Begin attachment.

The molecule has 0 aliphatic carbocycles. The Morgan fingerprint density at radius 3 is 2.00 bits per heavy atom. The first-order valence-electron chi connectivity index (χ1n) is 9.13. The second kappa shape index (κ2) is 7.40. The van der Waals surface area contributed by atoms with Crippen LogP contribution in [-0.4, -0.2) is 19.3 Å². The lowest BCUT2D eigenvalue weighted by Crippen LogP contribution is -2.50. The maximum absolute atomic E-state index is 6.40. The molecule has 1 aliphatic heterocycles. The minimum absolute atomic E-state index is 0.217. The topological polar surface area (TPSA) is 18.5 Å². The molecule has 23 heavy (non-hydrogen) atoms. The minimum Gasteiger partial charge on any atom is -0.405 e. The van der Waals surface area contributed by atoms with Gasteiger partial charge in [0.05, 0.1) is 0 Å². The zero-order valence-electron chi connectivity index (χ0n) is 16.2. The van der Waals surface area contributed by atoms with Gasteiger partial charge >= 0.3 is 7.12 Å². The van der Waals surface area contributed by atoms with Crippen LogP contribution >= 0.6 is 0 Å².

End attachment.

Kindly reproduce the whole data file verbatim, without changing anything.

The molecule has 0 aliphatic carbocycles. The Morgan fingerprint density at radius 3 is 2.00 bits per heavy atom. The first-order valence-electron chi connectivity index (χ1n) is 9.13. The second kappa shape index (κ2) is 7.40. The van der Waals surface area contributed by atoms with Crippen LogP contribution in [-0.4, -0.2) is 19.3 Å². The lowest BCUT2D eigenvalue weighted by Crippen LogP contribution is -2.50. The maximum absolute atomic E-state index is 6.40. The molecule has 1 aliphatic heterocycles. The minimum absolute atomic E-state index is 0.217. The topological polar surface area (TPSA) is 18.5 Å². The molecule has 23 heavy (non-hydrogen) atoms. The minimum Gasteiger partial charge on any atom is -0.405 e. The van der Waals surface area contributed by atoms with Gasteiger partial charge in [0.05, 0.1) is 0 Å². The zero-order valence-electron chi connectivity index (χ0n) is 16.2. The van der Waals surface area contributed by atoms with Gasteiger partial charge >= 0.3 is 7.12 Å². The van der Waals surface area contributed by atoms with Crippen LogP contribution >= 0.6 is 0 Å².